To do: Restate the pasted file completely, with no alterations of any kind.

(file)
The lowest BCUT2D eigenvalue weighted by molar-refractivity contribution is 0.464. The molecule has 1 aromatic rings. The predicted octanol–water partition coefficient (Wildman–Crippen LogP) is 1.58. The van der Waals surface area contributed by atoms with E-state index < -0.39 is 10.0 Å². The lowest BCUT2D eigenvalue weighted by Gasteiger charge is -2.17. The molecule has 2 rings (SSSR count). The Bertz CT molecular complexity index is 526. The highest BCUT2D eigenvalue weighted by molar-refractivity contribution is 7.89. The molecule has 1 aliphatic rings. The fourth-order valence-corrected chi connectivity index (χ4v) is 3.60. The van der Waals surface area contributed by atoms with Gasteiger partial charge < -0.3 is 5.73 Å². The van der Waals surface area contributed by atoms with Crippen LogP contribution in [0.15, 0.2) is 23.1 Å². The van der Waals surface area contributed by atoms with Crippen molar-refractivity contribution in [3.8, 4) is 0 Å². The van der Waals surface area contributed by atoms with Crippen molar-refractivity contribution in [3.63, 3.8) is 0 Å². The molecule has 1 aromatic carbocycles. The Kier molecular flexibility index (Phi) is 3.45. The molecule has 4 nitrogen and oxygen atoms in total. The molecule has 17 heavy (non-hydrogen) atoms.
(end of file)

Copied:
The lowest BCUT2D eigenvalue weighted by molar-refractivity contribution is 0.464. The molecule has 1 aromatic rings. The predicted octanol–water partition coefficient (Wildman–Crippen LogP) is 1.58. The van der Waals surface area contributed by atoms with E-state index < -0.39 is 10.0 Å². The lowest BCUT2D eigenvalue weighted by Gasteiger charge is -2.17. The molecule has 2 rings (SSSR count). The Bertz CT molecular complexity index is 526. The highest BCUT2D eigenvalue weighted by molar-refractivity contribution is 7.89. The molecule has 1 aliphatic rings. The fourth-order valence-corrected chi connectivity index (χ4v) is 3.60. The van der Waals surface area contributed by atoms with Gasteiger partial charge < -0.3 is 5.73 Å². The van der Waals surface area contributed by atoms with Crippen LogP contribution in [0.15, 0.2) is 23.1 Å². The van der Waals surface area contributed by atoms with Crippen molar-refractivity contribution in [3.8, 4) is 0 Å². The van der Waals surface area contributed by atoms with Crippen molar-refractivity contribution in [3.63, 3.8) is 0 Å². The molecule has 1 aromatic carbocycles. The Kier molecular flexibility index (Phi) is 3.45. The molecule has 4 nitrogen and oxygen atoms in total. The molecule has 17 heavy (non-hydrogen) atoms.